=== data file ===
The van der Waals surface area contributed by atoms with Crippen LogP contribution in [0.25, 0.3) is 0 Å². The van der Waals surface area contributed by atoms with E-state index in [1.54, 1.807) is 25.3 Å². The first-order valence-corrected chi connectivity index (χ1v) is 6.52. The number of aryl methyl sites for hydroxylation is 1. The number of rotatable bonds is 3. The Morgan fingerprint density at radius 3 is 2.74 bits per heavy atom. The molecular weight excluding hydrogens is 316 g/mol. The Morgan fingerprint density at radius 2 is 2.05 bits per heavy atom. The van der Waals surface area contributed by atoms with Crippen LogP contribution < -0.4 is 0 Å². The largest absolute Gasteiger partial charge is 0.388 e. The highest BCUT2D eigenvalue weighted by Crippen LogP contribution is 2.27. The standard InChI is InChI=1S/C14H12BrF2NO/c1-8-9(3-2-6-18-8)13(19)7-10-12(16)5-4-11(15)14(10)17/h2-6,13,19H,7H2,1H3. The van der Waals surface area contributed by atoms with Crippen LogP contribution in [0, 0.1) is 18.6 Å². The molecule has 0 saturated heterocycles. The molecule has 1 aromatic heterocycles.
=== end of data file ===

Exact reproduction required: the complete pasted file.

The van der Waals surface area contributed by atoms with Crippen LogP contribution in [0.25, 0.3) is 0 Å². The van der Waals surface area contributed by atoms with E-state index in [1.54, 1.807) is 25.3 Å². The first-order valence-corrected chi connectivity index (χ1v) is 6.52. The number of aryl methyl sites for hydroxylation is 1. The number of rotatable bonds is 3. The Morgan fingerprint density at radius 3 is 2.74 bits per heavy atom. The molecular weight excluding hydrogens is 316 g/mol. The Morgan fingerprint density at radius 2 is 2.05 bits per heavy atom. The van der Waals surface area contributed by atoms with Crippen LogP contribution < -0.4 is 0 Å². The largest absolute Gasteiger partial charge is 0.388 e. The highest BCUT2D eigenvalue weighted by Crippen LogP contribution is 2.27. The standard InChI is InChI=1S/C14H12BrF2NO/c1-8-9(3-2-6-18-8)13(19)7-10-12(16)5-4-11(15)14(10)17/h2-6,13,19H,7H2,1H3. The van der Waals surface area contributed by atoms with Crippen LogP contribution in [0, 0.1) is 18.6 Å². The molecule has 0 saturated heterocycles. The molecule has 1 aromatic heterocycles.